Harry McWatters is a Canadian wine industry icon. As founder, director, president, and chair of more boards, associations, foundations and wine industry bodies than you can shake a stick at, and as one who has accomplished more firsts and received more accolades than any other human in the Canadian wine industry (that I can think of), calling him an icon is no exaggeration.
When I received the invitation to a McWatters winemaker’s dinner at Sky Bistro on the top of Sulphur Mountain, I couldn’t RSVP fast enough.
The invitation came from Pursuit, a company that has acquired several hotels and attractions in Canada and the USA and is in the process of building an attraction in Iceland. They p
The McWatters dinner was the fourth of six dinners in this unique culinary series.
The wines presented at this dinner were from two wineries under the McWatters’ umbrella: Evolve Cellars in Summerland and Time, in Penticton, as well as Chardonnay and a Meritage from the McWatters Collection.
The job of wine pairing was left to Tristan MacLaggan, a B.C.-born and raised, London-trained sommelier. Before coming to the mountain, MacLaggan managed food and beverage programs for the Jumeirah Group in Dubai and the Fairmont Babal Bahr in Abu Dhabi among others.
The menu for this dinner was prepared by Scott Hergott, Executive Chef at SkyBistro, he of longstanding Fairmont background who spent 19 years working his way up the culinary ladder at a
Hergott is a chef in every sense of the Old French word “chief” meaning he is a leader, mentor, guide, counsellor, buyer, organizer and accomplished cook.
There was no shortage of
The guest experience started at the bottom with an eight-minute, 7,510-foot ascension to the summit. The gondola ride gave us time to take in the glory of the Rocky Mountains, the valley, and the lights of the town sparkling below.
We arrived to find the dining room aglow with candlelight and enough cutlery, plates and stemware on a long table to see us through the next several hours and multiple courses of food and drink.
The summit houses not only the Bistro, but also an interpretive centre, a mini movie theatre, a gift shop, and a viewing deck with firepits and Adirondack chairs. There is much to see and do in that building. If you go during regular hours, plan on spending at least a couple of hours there. I’ll put a blog post about my daytime experience in the next day or so, so check back for that.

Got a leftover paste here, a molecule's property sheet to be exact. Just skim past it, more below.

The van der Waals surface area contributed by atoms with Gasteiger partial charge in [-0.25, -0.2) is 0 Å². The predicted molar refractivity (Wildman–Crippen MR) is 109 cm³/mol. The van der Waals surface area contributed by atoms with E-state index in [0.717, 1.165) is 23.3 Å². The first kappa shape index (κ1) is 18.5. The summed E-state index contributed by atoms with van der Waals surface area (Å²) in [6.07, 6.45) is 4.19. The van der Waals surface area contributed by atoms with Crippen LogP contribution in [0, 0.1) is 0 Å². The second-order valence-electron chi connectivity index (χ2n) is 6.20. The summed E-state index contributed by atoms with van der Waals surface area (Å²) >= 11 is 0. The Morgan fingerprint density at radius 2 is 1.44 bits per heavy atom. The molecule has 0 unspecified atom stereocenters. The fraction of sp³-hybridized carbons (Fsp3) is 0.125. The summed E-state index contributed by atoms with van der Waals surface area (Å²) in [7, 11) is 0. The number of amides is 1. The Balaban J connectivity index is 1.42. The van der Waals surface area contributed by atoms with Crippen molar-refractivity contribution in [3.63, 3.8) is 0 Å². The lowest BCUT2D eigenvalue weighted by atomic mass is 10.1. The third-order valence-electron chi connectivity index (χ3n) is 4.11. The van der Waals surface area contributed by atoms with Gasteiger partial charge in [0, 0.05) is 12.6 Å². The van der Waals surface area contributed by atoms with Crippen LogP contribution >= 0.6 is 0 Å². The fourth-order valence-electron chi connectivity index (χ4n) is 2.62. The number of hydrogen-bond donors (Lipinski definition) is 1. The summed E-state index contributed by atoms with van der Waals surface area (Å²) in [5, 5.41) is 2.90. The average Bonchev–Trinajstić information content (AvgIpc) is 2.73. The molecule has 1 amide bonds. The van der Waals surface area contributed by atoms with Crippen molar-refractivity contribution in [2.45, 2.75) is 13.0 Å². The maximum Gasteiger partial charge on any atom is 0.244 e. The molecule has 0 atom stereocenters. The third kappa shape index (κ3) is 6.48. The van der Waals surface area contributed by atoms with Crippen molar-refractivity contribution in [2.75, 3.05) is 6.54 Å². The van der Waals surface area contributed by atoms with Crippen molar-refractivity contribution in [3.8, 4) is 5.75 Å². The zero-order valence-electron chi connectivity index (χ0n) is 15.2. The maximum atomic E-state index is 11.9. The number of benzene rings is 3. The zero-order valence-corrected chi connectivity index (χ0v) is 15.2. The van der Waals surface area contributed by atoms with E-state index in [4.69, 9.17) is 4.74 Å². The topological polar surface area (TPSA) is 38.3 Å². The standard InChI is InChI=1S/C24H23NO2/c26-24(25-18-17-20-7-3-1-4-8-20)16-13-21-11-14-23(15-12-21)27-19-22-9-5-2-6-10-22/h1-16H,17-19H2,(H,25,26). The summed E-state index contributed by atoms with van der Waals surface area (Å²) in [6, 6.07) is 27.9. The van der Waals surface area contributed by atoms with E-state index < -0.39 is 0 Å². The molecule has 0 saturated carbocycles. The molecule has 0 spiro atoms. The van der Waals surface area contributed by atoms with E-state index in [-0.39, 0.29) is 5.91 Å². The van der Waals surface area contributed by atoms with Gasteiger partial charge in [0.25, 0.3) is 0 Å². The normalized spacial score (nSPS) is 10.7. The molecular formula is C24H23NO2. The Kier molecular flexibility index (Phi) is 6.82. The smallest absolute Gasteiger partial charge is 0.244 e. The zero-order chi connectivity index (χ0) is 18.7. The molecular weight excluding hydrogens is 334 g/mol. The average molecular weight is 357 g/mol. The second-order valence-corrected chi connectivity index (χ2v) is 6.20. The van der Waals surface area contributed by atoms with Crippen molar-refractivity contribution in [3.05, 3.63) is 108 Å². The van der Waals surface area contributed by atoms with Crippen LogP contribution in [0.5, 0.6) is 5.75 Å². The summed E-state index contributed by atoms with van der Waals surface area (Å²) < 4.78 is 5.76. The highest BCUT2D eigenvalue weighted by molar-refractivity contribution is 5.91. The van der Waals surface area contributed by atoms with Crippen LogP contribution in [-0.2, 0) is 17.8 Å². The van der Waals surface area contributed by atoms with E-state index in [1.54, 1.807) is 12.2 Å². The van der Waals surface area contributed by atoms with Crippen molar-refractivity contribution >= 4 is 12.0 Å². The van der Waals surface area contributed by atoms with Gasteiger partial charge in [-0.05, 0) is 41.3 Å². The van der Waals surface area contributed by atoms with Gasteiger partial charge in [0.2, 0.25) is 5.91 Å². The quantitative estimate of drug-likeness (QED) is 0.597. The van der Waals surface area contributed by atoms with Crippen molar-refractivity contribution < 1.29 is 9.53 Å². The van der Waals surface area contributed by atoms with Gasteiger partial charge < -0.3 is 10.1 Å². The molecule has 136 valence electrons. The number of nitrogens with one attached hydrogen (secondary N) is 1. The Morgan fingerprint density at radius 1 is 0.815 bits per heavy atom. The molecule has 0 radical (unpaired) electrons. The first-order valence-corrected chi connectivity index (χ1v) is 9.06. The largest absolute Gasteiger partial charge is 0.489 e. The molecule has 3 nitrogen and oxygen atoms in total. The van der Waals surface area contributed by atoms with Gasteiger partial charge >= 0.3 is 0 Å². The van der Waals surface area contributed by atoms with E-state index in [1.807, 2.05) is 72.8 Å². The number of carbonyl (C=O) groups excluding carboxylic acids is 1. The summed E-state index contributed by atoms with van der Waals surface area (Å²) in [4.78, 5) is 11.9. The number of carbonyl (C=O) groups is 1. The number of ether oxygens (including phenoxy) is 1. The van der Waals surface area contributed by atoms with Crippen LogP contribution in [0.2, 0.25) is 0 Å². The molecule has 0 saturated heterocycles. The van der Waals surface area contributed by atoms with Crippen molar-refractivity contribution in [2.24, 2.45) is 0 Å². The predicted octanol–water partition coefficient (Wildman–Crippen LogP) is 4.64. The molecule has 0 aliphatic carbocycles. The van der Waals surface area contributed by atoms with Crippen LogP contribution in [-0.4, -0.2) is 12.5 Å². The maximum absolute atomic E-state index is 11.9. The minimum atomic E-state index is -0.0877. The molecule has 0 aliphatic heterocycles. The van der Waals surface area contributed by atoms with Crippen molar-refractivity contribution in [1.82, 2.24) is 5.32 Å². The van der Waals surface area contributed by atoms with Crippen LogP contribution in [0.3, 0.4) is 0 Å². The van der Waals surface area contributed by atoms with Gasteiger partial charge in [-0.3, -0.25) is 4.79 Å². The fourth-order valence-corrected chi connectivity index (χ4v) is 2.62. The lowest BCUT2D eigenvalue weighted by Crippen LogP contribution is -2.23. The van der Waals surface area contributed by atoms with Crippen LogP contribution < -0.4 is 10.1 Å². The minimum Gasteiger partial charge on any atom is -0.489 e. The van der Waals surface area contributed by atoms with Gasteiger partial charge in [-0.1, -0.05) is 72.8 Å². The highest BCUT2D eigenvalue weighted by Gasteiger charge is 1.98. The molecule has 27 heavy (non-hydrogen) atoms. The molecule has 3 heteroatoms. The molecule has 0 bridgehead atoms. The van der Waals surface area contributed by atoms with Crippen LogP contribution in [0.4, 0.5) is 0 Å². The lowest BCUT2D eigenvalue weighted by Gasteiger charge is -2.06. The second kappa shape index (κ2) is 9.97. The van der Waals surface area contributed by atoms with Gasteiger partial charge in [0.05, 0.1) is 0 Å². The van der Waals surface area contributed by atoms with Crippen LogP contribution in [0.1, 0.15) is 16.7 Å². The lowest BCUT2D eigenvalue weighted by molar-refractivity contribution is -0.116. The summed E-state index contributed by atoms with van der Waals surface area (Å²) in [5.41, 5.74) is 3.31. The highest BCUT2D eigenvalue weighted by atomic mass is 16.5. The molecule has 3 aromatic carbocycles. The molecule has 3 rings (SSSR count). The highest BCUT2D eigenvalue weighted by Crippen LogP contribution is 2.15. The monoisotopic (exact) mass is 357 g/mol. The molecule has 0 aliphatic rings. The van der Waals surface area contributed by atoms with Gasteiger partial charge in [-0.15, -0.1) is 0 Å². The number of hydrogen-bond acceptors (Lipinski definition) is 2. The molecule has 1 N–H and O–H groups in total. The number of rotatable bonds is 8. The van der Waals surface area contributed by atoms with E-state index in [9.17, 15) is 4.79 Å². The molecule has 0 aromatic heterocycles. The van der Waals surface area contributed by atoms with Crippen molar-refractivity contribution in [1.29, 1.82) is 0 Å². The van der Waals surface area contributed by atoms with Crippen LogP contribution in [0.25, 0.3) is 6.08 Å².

For the winemaker’s dinner, we started with crispy duck confit hors d’oeuvres and glasses of Effervescence, the sparkling rosé wine from Evolve Cellars. And then we got down to business:
A hibiscus and grapefruit granité acted nicely as a palate cleanser before the next course.
The finishing touch: a selection of fine regional cheeses.
Tourist attractions and good food don’t usually go together—make that, they never go together—but Pursuit is set on changing that.
These winemaker dinners featured dishes created by Chef Hergott to pair with specific wines, but the Northern Lights (a buffet on the 2nd level) features a set menu for lunch and the Sky Bistro has set menus for lunch and dinner during regular business hours. If the prime rib beef dip I had at Sky Bistro the following day is any indication of the rest of the menu, then kudos to Hergott and his team. That sandwich was delicious.
The Pursuit team should be proud of their efforts. You can’t put a price tag on unique experiences that create life-long memories made with new and old friends alike.
The next time you head to Banff, take the gondola to the top of Sulphur Mountain. Have lunch or dinner and take in what the summit has to offer.
Also, the next time you’re in a wine store, look for wines by Harry McWatters—that includes Evolve, Time, and anything from the McWatters Collection. Every single wine I tasted that night was spectacular.
Life is short; drink good wine. And, go eat on top of a mountain.
For some glorious photos of Banff and Jasper, head on over to Pursuit’s Instagram feed.